During the last two weeks a team here at Plug In America has reached out to nearly thirty cities and government agencies across the United States and Canada seeking samples of EV-specific model ordinances. Specifically we’ve been searching for codified language that shows a city is serious about welcoming plug-in electric vehicles from an infrastructure perspective.
How have cities looked ahead and started mandating the placement of conduit below new city sidewalks when they are being replaced in commercial districts? How have cities started knocking down barriers to setting up charging stations, such as when condo associations say no?
Plug In America is fortunate to be working with a talented team to help develop a model ordinance. The project is led by the Washington State Dept. of Commerce and the Puget Sound Regional Council – a group of four counties in the Seattle metro area. The project manager is a Seattle-based law firm Gordon Derr, and the other team member is a San Francisco Bay Area consultant Jim Helmer who served as the Director of Transportation for the City of San Jose. The interest of the Puget Sound Regional Council is reflective of a greater state-driven priority to make sure that Washington is well ahead of the curve.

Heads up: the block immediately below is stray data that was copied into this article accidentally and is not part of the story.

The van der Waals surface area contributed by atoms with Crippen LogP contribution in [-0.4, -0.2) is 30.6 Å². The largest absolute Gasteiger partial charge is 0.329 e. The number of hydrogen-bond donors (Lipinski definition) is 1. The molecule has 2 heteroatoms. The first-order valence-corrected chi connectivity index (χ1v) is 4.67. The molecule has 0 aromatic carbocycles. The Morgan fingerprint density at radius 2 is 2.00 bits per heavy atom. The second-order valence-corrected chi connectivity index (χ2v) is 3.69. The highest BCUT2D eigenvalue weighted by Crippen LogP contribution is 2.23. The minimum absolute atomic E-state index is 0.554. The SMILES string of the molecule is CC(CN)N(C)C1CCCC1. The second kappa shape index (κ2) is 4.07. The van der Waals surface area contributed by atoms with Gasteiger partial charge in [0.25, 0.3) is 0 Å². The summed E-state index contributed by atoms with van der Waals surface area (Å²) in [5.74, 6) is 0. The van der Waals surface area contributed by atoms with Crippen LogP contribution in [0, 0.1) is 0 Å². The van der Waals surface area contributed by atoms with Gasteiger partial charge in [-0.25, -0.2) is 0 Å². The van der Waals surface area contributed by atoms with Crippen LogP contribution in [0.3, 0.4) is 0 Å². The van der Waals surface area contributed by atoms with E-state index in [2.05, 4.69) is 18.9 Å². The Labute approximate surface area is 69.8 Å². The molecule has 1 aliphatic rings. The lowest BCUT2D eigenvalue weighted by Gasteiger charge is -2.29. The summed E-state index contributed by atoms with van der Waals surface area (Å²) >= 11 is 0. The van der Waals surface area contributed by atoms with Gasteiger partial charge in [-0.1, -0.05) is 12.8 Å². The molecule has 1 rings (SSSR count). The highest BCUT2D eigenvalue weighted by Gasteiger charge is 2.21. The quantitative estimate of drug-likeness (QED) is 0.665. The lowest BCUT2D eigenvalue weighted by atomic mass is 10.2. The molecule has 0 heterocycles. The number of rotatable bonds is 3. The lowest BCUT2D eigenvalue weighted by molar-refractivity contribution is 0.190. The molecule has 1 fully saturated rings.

From a big picture perspective, federal and state tax incentives and rebates for consumers and drivers are important. Just as important is what happens at the local level, behind the scenes, so to say. Although local ordinance initiatives may be more in the background, they are crafted to make life easier for the lives of EV drivers and establishments welcoming EV drivers.
Stay tuned to a Plug In America’spring newsletter where I will report more about what we have found.